There were three big goals for Taran Killam when he was 12: star on Saturday Night Live, marry a girl in a superhero movie and write a comic book.
He officially makes it three-for-three this week: The SNL cast member and husband of The Avengers' Cobie Smulders releases on Wednesday the first issue of his debut IDW series The Illegitimates, co-written by his friend Marc Andreyko (Batwoman) and illustrated by Kevin Sharpe.
It seems like something that could be a comedy sketch but Killam plays it mostly straight: James Bond-ian superspy Jack Steele has unknowingly fathered kids all over the world while on missions, and when he dies in the line of duty, his bosses round up five of the grownup children and turn them into a covert team to save the globe from a villainous Eastern European concrete magnate.
"Almost every Bond movie ends with him bedding a hottie, and yet you never see the repercussions of that," says Killam, 31, a lifelong fan of the superspy genre and also the team aspect of the X-Men. "Just the theory of ratios kinda led me to thinking he couldn't always have gotten away scot-free."
And with decades of missions, a spy like Steele would have met a variety of partners for intimate rendezvous, from allies to femme fatales, Andreyko adds. "There is the 'Oops, we did it in the submarine as we were being chased by Nazis' (situation) and 'Oh, I'm not gonna take my birth-control pill tonight because I want a child with this guy.' "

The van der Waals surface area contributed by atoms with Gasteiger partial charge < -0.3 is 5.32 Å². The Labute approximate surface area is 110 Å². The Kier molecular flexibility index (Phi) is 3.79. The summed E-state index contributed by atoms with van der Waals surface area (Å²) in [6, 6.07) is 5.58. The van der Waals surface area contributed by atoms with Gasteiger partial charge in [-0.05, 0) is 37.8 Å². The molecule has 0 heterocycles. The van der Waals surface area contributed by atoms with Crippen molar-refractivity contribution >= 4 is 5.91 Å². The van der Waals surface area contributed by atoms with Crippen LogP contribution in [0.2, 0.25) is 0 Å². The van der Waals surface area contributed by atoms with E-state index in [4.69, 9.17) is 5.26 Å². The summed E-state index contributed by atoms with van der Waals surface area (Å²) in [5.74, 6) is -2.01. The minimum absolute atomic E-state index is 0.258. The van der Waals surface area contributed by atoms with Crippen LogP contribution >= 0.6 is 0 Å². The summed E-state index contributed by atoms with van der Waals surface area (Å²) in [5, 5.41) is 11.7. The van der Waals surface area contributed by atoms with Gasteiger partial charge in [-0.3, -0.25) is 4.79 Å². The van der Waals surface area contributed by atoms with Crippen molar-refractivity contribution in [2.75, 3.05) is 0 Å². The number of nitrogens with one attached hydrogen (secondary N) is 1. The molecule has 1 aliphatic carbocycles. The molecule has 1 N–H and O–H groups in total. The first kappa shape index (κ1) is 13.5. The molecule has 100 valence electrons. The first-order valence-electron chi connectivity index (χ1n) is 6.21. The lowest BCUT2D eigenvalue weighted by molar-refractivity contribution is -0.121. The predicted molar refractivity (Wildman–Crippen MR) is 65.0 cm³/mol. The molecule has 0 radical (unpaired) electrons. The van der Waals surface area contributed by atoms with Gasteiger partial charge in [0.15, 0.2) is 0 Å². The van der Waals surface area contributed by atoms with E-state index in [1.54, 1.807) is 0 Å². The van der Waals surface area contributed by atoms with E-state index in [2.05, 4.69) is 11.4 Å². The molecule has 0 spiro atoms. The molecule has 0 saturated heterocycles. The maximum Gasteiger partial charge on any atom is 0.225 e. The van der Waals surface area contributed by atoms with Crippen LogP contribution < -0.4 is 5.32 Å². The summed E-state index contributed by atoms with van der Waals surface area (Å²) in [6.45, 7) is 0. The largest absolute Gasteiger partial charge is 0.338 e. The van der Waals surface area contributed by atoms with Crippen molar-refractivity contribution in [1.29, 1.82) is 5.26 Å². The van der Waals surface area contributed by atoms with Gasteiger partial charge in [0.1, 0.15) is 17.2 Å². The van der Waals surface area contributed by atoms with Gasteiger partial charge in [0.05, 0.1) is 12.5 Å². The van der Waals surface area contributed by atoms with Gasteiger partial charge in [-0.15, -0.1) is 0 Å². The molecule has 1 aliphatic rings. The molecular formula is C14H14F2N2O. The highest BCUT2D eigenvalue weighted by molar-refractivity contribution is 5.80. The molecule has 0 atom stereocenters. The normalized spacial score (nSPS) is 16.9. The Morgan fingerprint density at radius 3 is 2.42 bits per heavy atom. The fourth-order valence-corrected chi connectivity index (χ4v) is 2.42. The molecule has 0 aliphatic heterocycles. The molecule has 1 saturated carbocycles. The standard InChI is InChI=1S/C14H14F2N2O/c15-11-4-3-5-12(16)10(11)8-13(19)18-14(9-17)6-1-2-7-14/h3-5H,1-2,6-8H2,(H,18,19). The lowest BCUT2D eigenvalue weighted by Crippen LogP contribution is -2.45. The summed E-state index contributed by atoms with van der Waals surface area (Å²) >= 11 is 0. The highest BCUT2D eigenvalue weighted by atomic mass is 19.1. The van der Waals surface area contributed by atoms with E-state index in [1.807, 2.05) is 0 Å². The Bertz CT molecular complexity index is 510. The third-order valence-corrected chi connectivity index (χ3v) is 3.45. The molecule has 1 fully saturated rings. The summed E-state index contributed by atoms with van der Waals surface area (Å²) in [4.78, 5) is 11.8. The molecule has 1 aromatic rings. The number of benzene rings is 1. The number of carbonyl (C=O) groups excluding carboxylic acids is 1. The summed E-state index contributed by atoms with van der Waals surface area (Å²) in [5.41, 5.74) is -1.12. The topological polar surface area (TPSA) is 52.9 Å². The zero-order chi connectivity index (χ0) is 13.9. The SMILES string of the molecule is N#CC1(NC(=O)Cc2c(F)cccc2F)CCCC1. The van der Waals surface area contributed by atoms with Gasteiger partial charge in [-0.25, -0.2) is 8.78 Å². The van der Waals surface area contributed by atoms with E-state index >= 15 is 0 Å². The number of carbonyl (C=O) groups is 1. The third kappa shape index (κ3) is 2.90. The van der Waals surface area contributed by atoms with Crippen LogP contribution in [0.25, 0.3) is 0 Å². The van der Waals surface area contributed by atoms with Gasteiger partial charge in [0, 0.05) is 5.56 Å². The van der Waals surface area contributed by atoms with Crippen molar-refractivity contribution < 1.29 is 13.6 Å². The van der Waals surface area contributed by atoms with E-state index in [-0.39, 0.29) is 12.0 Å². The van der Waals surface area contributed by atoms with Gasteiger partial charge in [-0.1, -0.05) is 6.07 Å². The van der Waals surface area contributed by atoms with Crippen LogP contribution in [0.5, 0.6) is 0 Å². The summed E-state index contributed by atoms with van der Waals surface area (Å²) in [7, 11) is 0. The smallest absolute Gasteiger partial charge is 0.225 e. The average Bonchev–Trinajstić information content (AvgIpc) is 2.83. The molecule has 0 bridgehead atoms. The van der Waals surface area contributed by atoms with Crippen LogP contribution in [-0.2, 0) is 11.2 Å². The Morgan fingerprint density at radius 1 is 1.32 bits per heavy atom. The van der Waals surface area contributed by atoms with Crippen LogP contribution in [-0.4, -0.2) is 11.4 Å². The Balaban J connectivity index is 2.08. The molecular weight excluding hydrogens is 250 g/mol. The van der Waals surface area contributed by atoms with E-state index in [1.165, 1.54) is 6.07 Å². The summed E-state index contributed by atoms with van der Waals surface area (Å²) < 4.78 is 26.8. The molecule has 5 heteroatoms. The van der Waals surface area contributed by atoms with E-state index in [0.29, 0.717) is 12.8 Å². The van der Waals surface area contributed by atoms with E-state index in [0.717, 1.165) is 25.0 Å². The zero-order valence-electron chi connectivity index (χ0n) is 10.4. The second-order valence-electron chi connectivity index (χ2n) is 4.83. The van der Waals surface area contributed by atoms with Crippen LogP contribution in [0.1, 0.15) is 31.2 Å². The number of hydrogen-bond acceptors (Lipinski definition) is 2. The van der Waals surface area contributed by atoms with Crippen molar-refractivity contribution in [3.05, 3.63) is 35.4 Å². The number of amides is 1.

Family drama meets an A-Team-style group of disparate components with the young spies, including a West Texas expert marksman (who was actually designed to look like Killam), a Japanese gearhead, a South African operative and ex-con, a cage-fighting ladies' man from Spain and a genius British intern.
According to Andreyko, each has a distinct personality to balance the cinematic action and spy-movie tropes with character development.
One of the themes Killam is exploring with the kids is "what it's like to not only be a team but be a team that you have for life, whether you like it or not," says the comedian, who is one of five children in his family.
Killam's been developing the idea for seven years, and is serious about being a proper comic writer, Andreyko reports. "It's not like some of these Hollywood guys who come into comics and just put their name on something.
"There's no carpetbagging - he just wants this to be the best comic it can be."
The Bond films Killam has watched over the years have always shown the secret agent as a physical being. "It was fight or fornicate," he says. The original Sean Connery movies reflected the times with free-wheeling sexual mores, and Killam wants to do the same with The Illegitimates in dealing with the emotional ramifications of that yesteryear mind-set with children who never knew their father.
Plus, the world's a smaller place and more of a melting pot of races and cultures than in the time of Dr. No and Thunderball.
"I love the idea that five kids from five different places in the world have this common bond," Killam says. "Pun intended."